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    Richard, I mean this without sarcasm, you are a unique individual in the field. I was not referring to you in my commentary. That's a hazard of generalizing by using an encompassing term "cryptozoologists" - it's an extremely broad spectrum. I sometimes visit the Cryptozoology page on Facebook and just can't be bothered with the common topics there - dragons, mermaids, fake YouTube vids as "evidence". I suspect this is what more serious researcher are referring to about the field being "ruined" as well as the blatant hoaxing and clowns that made outrageous claims that melted under basic scrutiny. I'm well aware it's not a game and I wouldn't be here talking about if I thought so. I think there are a lot of good people and a lot of money- and attention-grabbers. I've been doing my due diligence in studying the cryptozoo-canon for about 30 years now. I take it quite seriously, to the dismay of my skeptically-minded friends. I thought Nick's post was overly simplistic and disingenuous. But, thanks to a considerate soul who pointed him to this posting, we're discussing it privately.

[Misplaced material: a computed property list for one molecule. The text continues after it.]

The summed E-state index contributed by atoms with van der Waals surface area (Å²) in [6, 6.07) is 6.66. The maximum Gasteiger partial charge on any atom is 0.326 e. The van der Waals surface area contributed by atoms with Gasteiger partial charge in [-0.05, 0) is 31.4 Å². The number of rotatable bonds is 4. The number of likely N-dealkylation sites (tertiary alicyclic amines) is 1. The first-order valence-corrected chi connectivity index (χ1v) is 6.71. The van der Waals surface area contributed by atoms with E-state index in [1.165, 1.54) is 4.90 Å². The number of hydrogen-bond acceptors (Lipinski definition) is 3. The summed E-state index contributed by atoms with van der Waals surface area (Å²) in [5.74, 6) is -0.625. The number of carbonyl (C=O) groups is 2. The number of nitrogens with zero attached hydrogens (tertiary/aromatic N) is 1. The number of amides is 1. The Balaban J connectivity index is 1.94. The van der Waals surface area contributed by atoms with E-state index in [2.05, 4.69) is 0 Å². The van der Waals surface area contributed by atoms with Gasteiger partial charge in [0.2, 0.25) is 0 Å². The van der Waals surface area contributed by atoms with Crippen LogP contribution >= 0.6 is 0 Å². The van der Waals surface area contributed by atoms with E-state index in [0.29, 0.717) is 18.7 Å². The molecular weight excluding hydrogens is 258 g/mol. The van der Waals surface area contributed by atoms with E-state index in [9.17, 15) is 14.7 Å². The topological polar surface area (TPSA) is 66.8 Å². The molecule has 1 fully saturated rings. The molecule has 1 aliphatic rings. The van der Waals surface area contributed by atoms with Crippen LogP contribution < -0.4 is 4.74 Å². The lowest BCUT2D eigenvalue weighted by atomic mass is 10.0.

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  16. Sharon Hill

    Sharon Hill Complicated biological machine

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    I see the major crushing blows to cryptozoology credibility were the clown shows of people like Biscardi, Dyer, Ketchum, Smeja, and Standing. Then, the supernatural creep set in. Now popular topics are ultraterrestrials, portals, tulpas and shapeshifters. The hot cryptids today are dogmen and mothmen (biologically absurd, both). So it doesn't make sense to talk about expeditions into the wilds in one paragraph and then condone paranormal explanations close behind.